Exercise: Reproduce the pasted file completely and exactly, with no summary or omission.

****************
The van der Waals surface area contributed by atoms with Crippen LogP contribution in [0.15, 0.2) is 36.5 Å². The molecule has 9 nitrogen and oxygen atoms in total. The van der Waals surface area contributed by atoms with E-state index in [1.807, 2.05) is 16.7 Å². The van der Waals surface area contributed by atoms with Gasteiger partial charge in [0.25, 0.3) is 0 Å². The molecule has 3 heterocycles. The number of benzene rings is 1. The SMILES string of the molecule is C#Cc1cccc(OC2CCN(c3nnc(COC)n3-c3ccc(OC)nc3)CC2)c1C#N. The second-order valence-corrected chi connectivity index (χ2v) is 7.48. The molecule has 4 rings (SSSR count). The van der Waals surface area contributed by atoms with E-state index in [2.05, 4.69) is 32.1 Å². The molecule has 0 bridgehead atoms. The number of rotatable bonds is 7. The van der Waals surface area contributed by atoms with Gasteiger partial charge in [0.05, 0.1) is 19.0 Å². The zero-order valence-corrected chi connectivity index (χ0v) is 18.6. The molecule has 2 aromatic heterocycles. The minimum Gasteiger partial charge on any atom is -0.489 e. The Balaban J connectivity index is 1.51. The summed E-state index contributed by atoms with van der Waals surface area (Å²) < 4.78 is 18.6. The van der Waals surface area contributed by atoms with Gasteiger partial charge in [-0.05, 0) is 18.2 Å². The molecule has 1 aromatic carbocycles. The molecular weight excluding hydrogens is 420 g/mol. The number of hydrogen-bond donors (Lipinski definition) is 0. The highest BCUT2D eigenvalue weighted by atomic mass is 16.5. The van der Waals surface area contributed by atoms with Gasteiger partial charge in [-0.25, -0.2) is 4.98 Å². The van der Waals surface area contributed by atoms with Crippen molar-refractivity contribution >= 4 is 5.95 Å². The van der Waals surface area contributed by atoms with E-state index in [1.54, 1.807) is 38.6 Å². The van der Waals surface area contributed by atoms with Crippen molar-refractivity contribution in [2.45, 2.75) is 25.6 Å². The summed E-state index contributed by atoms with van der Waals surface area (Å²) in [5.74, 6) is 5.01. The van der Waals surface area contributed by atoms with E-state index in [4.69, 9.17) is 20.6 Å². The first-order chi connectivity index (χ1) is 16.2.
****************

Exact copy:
The van der Waals surface area contributed by atoms with Crippen LogP contribution in [0.15, 0.2) is 36.5 Å². The molecule has 9 nitrogen and oxygen atoms in total. The van der Waals surface area contributed by atoms with E-state index in [1.807, 2.05) is 16.7 Å². The van der Waals surface area contributed by atoms with Gasteiger partial charge in [0.25, 0.3) is 0 Å². The molecule has 3 heterocycles. The number of benzene rings is 1. The SMILES string of the molecule is C#Cc1cccc(OC2CCN(c3nnc(COC)n3-c3ccc(OC)nc3)CC2)c1C#N. The second-order valence-corrected chi connectivity index (χ2v) is 7.48. The molecule has 4 rings (SSSR count). The van der Waals surface area contributed by atoms with E-state index in [2.05, 4.69) is 32.1 Å². The molecule has 0 bridgehead atoms. The number of rotatable bonds is 7. The van der Waals surface area contributed by atoms with Gasteiger partial charge in [0.05, 0.1) is 19.0 Å². The zero-order valence-corrected chi connectivity index (χ0v) is 18.6. The molecule has 2 aromatic heterocycles. The minimum Gasteiger partial charge on any atom is -0.489 e. The Balaban J connectivity index is 1.51. The summed E-state index contributed by atoms with van der Waals surface area (Å²) < 4.78 is 18.6. The van der Waals surface area contributed by atoms with Gasteiger partial charge in [-0.05, 0) is 18.2 Å². The molecule has 1 aromatic carbocycles. The molecular weight excluding hydrogens is 420 g/mol. The number of hydrogen-bond donors (Lipinski definition) is 0. The highest BCUT2D eigenvalue weighted by atomic mass is 16.5. The van der Waals surface area contributed by atoms with Gasteiger partial charge in [-0.25, -0.2) is 4.98 Å². The van der Waals surface area contributed by atoms with Crippen molar-refractivity contribution >= 4 is 5.95 Å². The van der Waals surface area contributed by atoms with E-state index in [1.54, 1.807) is 38.6 Å². The van der Waals surface area contributed by atoms with Crippen molar-refractivity contribution in [2.45, 2.75) is 25.6 Å². The summed E-state index contributed by atoms with van der Waals surface area (Å²) in [5.74, 6) is 5.01. The van der Waals surface area contributed by atoms with E-state index in [4.69, 9.17) is 20.6 Å². The first-order chi connectivity index (χ1) is 16.2.